In Japanese there are two morphemes which are used before certain nouns as part of the honorific system:

  • (o)
  • (go)

Which terms can be used to refer to these out of "prefix" and "particle"?

I haven't asked which is "correct" because I don't know if that's meaningful. But if it is that's fine, otherwise whichever is used by linguists.

I suspect that other than these Japanese might not actually have prefixes, which might be reason to not analyse these as such either.


3 Answers 3


"Particles" in Japanese are actually a fairly diverse class of words. Some things which are traditionally called particles are suffixes. For instance, the representative plural marker, -tachi is very closely bound to the noun it attaches to--not even core argument case markers like =ga or =o can interrupt it.

Other things traditionally called particles, especially the non-core argument-marking case particles are clitics. This is most clearly seen based on the fact that some of them, like the genitive case marker =no, which, while not being very closely attached to the noun it modifies, it still has some phonological influence. For example, words where accent falls on the last mora, like hashí LH(L) 'bridge' become accentless when =no is added: hashi=no LHH. Compare this with what happens when you add the case marker =ga: hashí=ga LHL--we see the expected pattern for a final-mora accented, two mora word.

Yet other things are postpositions. Here I'm thinking specifically of sentence-final particles like yo. These clearly don't attach to individual words, but instead to phrases or entire sentences (depending on their scope). They are prosodically independent, have some semantic independence, but are still somewhat "stuck" onto the phrase they modify.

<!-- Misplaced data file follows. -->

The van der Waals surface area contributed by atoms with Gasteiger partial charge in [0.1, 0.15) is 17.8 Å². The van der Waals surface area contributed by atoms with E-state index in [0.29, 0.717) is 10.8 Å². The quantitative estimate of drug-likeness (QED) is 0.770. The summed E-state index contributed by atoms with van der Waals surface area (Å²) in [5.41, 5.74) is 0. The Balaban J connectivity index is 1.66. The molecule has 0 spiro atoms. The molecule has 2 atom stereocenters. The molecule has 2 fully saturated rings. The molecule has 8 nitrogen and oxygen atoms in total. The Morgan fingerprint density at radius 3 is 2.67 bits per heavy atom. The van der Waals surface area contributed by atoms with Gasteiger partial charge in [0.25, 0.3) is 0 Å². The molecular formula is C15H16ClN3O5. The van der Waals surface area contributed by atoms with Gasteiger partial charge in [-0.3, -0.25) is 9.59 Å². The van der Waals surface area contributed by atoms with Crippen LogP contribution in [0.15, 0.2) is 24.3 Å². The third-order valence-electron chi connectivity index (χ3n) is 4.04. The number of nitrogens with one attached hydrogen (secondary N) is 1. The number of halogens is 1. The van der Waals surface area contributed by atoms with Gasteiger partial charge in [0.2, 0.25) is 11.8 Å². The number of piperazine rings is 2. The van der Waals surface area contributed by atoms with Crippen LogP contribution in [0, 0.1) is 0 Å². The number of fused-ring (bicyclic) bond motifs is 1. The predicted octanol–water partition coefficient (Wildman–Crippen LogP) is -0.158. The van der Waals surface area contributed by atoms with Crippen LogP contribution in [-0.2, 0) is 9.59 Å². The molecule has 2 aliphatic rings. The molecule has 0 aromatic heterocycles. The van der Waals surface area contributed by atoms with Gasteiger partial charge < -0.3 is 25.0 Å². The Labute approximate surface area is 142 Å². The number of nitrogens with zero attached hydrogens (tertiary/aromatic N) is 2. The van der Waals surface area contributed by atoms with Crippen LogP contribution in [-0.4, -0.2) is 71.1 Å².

Still other things are likely entirely separate words which happen to be one or two morae long, and thus just happened to be analyzed traditionally as particles. Here I'm specifically thinking of things like the na in so-called na adjectives (or adjectival nominals, if you prefer), which is actually one of the attributive forms of the copula no, itself a defective verb.

So what about these honorifics you can stick at the beginning of a word? I'd just call them prefixes. They are very closely bound. When an accented noun (of any kind) takes the prefix o-, it becomes accentless. So, for instance, intially-accented íkutsu HLLL 'how many?' becomes o-ikutsu LHHH. Similarly, iwái LHL 'congratulations', which has its second mora accented, becomes o-iwai LHHH. And so on. Even outside of a more rigorous linguistic analysis, such as under the traditional Japanese system of traditional grammatical analysis, to the best of my knowledge, these are not called particles (助詞 joshi), but rather prefixes (接頭語 settoogo).

  • 1
    "When an accented noun (of any kind) takes the prefix o-, it becomes accentless". Interesting, do you have any references on this rule? There seems to be some some exceptions, e.g. nábe/onábe, pot.